Sounds trigger strong association and emotions that can exert a powerful influence on behavior.
In fact, classical music has been found to deter vandalism, loitering, and even violent crime in Canadian parks, 7-11 parking lots and subways. Figures released in 2006 showed that when classical music was piped over loudspeakers in the London Underground, robberies dropped by 33 percent, assaults on staff by 25 percent and vandalism of trains and stations by 37 percent.
Sound can even determine whether we pick up a bottle of French Chardonnay over a German Riesling. Over a two-week period, two researchers at the University of Leicester played either accordion-heavy, recognizable French music or a German Bierkeller brass band over the speakers of a retail wine section.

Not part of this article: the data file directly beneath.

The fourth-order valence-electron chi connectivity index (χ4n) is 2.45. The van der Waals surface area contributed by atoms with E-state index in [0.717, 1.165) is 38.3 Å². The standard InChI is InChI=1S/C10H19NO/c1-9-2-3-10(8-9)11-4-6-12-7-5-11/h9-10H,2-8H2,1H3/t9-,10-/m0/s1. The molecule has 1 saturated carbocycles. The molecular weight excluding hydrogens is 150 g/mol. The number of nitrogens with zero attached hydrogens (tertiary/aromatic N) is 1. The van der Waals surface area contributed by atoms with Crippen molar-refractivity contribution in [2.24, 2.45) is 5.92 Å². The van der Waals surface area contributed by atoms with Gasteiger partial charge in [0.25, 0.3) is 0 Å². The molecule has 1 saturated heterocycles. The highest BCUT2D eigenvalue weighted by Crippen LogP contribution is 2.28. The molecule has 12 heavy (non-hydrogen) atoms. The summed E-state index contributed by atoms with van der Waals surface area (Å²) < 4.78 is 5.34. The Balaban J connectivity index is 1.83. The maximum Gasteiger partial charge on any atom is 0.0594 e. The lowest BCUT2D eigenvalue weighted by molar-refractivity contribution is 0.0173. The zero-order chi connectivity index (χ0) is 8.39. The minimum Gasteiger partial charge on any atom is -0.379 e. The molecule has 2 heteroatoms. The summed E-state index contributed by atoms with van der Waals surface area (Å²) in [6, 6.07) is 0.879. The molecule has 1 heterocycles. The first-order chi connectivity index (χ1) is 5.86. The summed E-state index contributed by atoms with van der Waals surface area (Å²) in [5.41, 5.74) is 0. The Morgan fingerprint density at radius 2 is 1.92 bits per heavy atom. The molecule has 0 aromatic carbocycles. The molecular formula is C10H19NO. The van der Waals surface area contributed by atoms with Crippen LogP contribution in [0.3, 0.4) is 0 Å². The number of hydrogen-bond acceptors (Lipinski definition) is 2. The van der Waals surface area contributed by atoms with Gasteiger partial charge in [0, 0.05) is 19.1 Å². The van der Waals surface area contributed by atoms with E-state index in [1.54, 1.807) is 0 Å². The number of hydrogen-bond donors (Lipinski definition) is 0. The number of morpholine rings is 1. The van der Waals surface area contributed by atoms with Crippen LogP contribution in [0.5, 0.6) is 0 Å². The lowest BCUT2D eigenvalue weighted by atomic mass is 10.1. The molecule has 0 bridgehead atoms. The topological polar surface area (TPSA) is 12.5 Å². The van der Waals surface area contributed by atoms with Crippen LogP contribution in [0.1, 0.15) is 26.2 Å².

On French music days, 77 percent of consumers bought French wine, whereas on Bierkeller music days, the vast majority of consumers made a beeline for the German section of the store.
In short, a customer was three to four times more likely to select a bottle of wine they associated with the music playing overhead than one they didn’t. Were customers aware of what they were hearing? no doubt they were, peripherally. But only one out of the forty-four customer who agreed to answer a few questions at the checkout counter mentioned it among the reason they bought the wine they did.
Source: Buy-ology, by Martin Lindstrom